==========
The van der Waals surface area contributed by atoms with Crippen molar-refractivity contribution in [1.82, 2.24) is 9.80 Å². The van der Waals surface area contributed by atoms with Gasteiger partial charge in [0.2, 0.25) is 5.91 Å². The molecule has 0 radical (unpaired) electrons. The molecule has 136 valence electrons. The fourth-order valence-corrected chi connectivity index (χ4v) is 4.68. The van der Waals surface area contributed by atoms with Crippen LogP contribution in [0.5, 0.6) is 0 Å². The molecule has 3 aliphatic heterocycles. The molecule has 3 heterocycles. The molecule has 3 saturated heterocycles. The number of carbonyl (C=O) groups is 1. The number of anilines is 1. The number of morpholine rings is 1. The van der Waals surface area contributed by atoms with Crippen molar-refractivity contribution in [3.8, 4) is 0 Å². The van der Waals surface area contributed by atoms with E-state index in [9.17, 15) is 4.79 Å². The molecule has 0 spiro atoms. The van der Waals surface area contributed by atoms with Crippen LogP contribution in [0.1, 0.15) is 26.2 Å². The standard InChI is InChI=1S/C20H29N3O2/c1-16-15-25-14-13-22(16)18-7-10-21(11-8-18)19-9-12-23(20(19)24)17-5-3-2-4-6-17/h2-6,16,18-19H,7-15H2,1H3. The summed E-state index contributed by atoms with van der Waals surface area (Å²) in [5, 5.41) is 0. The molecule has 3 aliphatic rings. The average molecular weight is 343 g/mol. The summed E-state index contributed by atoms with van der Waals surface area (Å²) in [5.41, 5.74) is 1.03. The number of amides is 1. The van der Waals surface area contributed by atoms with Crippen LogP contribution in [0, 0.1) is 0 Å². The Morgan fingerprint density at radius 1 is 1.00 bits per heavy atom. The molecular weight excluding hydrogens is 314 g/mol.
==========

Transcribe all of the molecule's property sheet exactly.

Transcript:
The van der Waals surface area contributed by atoms with Crippen molar-refractivity contribution in [1.82, 2.24) is 9.80 Å². The van der Waals surface area contributed by atoms with Gasteiger partial charge in [0.2, 0.25) is 5.91 Å². The molecule has 0 radical (unpaired) electrons. The molecule has 136 valence electrons. The fourth-order valence-corrected chi connectivity index (χ4v) is 4.68. The van der Waals surface area contributed by atoms with Crippen LogP contribution in [0.5, 0.6) is 0 Å². The molecule has 3 aliphatic heterocycles. The molecule has 3 heterocycles. The molecule has 3 saturated heterocycles. The number of carbonyl (C=O) groups is 1. The number of anilines is 1. The number of morpholine rings is 1. The van der Waals surface area contributed by atoms with Crippen molar-refractivity contribution in [3.8, 4) is 0 Å². The van der Waals surface area contributed by atoms with E-state index in [9.17, 15) is 4.79 Å². The molecule has 0 spiro atoms. The van der Waals surface area contributed by atoms with Crippen LogP contribution in [0.1, 0.15) is 26.2 Å². The standard InChI is InChI=1S/C20H29N3O2/c1-16-15-25-14-13-22(16)18-7-10-21(11-8-18)19-9-12-23(20(19)24)17-5-3-2-4-6-17/h2-6,16,18-19H,7-15H2,1H3. The summed E-state index contributed by atoms with van der Waals surface area (Å²) in [5, 5.41) is 0. The molecule has 3 aliphatic rings. The average molecular weight is 343 g/mol. The summed E-state index contributed by atoms with van der Waals surface area (Å²) in [5.41, 5.74) is 1.03. The number of amides is 1. The van der Waals surface area contributed by atoms with Crippen LogP contribution in [0, 0.1) is 0 Å². The Morgan fingerprint density at radius 1 is 1.00 bits per heavy atom. The molecular weight excluding hydrogens is 314 g/mol.